An invitation to you: If you would like to write an article for this blog or any of Save Your Stuff’s other blogs, feel free to contact me to be a guest blogger. Belinda happens to be an excellent writer but if you are not, I will help “adjust” your article before we post it. You are encouraged to write articles often. I almost never refuse a guest writer’s work. You may include URL’s of your websites if they are compatible with the message of SYS and you may include photos. The writing and the photo must be of your creation and you must have the authorization to publish it/them. This is a chance for you to get published and contribute to a world wide audience of memorabilia, collectibles and art collectors. You don’t get paid and you don’t pay me. Inquire at scott@saveyourstuff.com or call me at 805 564 3438

Art conservation/Save Your Stuff questions? Call Scott at 805 564 3438

Art appraisal questions? Call Richard Holgate at 805 895 5121

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Scott M. Haskins

Fine Art Conservation

Subscribe to our How-To videos on YouTube at “Preservationcoach” Channel

Check out Isabelle’s Sports memorabilia website at http://www.htfm.com.au/ . She’s an expert when it comes to knowing her “stuff.”

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Save Your Stuff in the Workplace by Scott M. Haskins newly released


Save Your Stuff in the Workplace has JUST been delivered! Long awaited by business and emergency preparedness organizations, its exciting to finally have it in hand. Check out the info on Amazon: CLICK HERE to go to Amazon and put in the search box “Save Your Stuff Workplace” Thanks for your support!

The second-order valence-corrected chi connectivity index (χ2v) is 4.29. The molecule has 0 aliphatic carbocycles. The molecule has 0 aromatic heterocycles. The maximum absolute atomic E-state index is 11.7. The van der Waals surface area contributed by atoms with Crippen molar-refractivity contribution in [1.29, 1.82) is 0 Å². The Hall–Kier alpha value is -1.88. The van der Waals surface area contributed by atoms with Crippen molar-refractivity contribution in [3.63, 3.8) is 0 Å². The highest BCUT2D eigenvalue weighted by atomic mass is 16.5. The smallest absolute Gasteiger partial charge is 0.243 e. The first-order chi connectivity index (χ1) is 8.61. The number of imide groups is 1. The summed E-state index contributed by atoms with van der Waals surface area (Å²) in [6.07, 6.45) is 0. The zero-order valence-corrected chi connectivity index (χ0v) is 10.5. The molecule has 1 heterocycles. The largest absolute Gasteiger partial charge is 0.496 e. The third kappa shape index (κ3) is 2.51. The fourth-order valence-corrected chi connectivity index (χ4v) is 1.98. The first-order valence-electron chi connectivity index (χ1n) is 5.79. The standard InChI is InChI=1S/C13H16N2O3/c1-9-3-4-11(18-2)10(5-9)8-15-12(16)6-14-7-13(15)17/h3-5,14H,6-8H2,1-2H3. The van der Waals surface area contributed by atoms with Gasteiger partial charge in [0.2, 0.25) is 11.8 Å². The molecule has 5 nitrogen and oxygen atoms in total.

Scott M. Haskins' Save Your Stuff in the Workplace

Just pulled the 1st copy out of the box today!

Protecting and saving your company’s artwork, collectibles, memorabilia, and employee’s personal items in your workplace is essential, especially before natural disaster situations occur, for 1.) workplace safety and 2.) the emotional response of fellow employees. Discover how these two conditions are of paramount importance for your office’s business continuity and the reopening of your workplace after a disaster.

Reflect on your company’s Mission Statement and corporate culture and discover how safeguarding these items must be an important part of your HR emergency preparedness plan (personnel emotional preparedness) whether you are in a corporation or a government office… and how fun it is to implement!

Save Your Stuff in the Workplace helps you assess your needs and establishes clear strategies for action which you won’t see in any other source! Also included with the purchase of this book, you will receive continuing education to help you and other office personnel to implement and enjoy the success. You won’t have to do this by yourself!

3 BISAC Categories

1. BUS030000 BUSINESS & ECONOMICS / Human

Resources & Personnel Management

2. BUS033070BUSINESS & ECONOMICS / Insurance / Risk Assessment & Management

3. ANT000000 Antiques & Collectibles/ General